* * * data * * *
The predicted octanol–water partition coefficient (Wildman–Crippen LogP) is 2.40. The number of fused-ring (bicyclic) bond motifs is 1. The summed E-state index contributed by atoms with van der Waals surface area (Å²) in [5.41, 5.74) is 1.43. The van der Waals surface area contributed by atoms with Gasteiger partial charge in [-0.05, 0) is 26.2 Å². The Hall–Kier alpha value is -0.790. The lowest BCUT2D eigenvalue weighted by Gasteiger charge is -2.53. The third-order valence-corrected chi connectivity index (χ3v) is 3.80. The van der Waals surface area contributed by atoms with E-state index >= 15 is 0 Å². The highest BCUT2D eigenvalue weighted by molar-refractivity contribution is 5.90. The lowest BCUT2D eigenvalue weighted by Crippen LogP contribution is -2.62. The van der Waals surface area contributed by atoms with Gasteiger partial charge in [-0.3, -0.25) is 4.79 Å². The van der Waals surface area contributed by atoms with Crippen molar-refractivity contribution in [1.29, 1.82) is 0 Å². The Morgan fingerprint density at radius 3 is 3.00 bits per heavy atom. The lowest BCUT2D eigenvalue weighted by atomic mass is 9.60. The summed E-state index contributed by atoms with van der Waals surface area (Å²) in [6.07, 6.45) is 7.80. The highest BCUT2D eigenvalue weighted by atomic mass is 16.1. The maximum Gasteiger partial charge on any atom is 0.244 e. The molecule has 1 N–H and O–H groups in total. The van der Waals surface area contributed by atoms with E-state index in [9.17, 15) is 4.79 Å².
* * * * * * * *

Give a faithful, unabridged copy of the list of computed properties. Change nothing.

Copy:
The predicted octanol–water partition coefficient (Wildman–Crippen LogP) is 2.40. The number of fused-ring (bicyclic) bond motifs is 1. The summed E-state index contributed by atoms with van der Waals surface area (Å²) in [5.41, 5.74) is 1.43. The van der Waals surface area contributed by atoms with Gasteiger partial charge in [-0.05, 0) is 26.2 Å². The Hall–Kier alpha value is -0.790. The lowest BCUT2D eigenvalue weighted by Gasteiger charge is -2.53. The third-order valence-corrected chi connectivity index (χ3v) is 3.80. The van der Waals surface area contributed by atoms with E-state index >= 15 is 0 Å². The highest BCUT2D eigenvalue weighted by molar-refractivity contribution is 5.90. The lowest BCUT2D eigenvalue weighted by Crippen LogP contribution is -2.62. The van der Waals surface area contributed by atoms with Gasteiger partial charge in [-0.3, -0.25) is 4.79 Å². The van der Waals surface area contributed by atoms with Crippen molar-refractivity contribution in [1.29, 1.82) is 0 Å². The Morgan fingerprint density at radius 3 is 3.00 bits per heavy atom. The lowest BCUT2D eigenvalue weighted by atomic mass is 9.60. The summed E-state index contributed by atoms with van der Waals surface area (Å²) in [6.07, 6.45) is 7.80. The highest BCUT2D eigenvalue weighted by atomic mass is 16.1. The maximum Gasteiger partial charge on any atom is 0.244 e. The molecule has 1 N–H and O–H groups in total. The van der Waals surface area contributed by atoms with E-state index in [9.17, 15) is 4.79 Å².